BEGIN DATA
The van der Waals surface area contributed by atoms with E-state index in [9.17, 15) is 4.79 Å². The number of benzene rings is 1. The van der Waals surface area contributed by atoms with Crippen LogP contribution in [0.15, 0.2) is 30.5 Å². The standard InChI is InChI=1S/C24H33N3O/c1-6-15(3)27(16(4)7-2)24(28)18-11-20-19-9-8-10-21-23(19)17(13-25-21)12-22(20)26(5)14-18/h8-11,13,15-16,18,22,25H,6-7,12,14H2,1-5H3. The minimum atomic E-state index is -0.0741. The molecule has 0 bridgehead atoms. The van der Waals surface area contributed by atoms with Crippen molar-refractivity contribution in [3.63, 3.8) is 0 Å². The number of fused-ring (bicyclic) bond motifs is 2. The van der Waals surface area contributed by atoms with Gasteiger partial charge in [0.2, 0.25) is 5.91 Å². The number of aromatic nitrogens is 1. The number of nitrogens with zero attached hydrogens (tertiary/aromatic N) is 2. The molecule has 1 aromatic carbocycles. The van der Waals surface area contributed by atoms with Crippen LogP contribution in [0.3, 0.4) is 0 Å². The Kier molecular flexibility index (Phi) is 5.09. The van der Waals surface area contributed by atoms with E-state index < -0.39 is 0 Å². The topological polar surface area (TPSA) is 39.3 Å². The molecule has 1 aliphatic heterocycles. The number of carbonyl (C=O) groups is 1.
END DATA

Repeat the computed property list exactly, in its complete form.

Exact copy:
The van der Waals surface area contributed by atoms with E-state index in [9.17, 15) is 4.79 Å². The number of benzene rings is 1. The van der Waals surface area contributed by atoms with Crippen LogP contribution in [0.15, 0.2) is 30.5 Å². The standard InChI is InChI=1S/C24H33N3O/c1-6-15(3)27(16(4)7-2)24(28)18-11-20-19-9-8-10-21-23(19)17(13-25-21)12-22(20)26(5)14-18/h8-11,13,15-16,18,22,25H,6-7,12,14H2,1-5H3. The minimum atomic E-state index is -0.0741. The molecule has 0 bridgehead atoms. The van der Waals surface area contributed by atoms with Crippen molar-refractivity contribution in [3.63, 3.8) is 0 Å². The number of fused-ring (bicyclic) bond motifs is 2. The van der Waals surface area contributed by atoms with Gasteiger partial charge in [0.2, 0.25) is 5.91 Å². The number of aromatic nitrogens is 1. The number of nitrogens with zero attached hydrogens (tertiary/aromatic N) is 2. The molecule has 1 aromatic carbocycles. The van der Waals surface area contributed by atoms with Crippen LogP contribution in [0.3, 0.4) is 0 Å². The Kier molecular flexibility index (Phi) is 5.09. The van der Waals surface area contributed by atoms with E-state index < -0.39 is 0 Å². The topological polar surface area (TPSA) is 39.3 Å². The molecule has 1 aliphatic heterocycles. The number of carbonyl (C=O) groups is 1.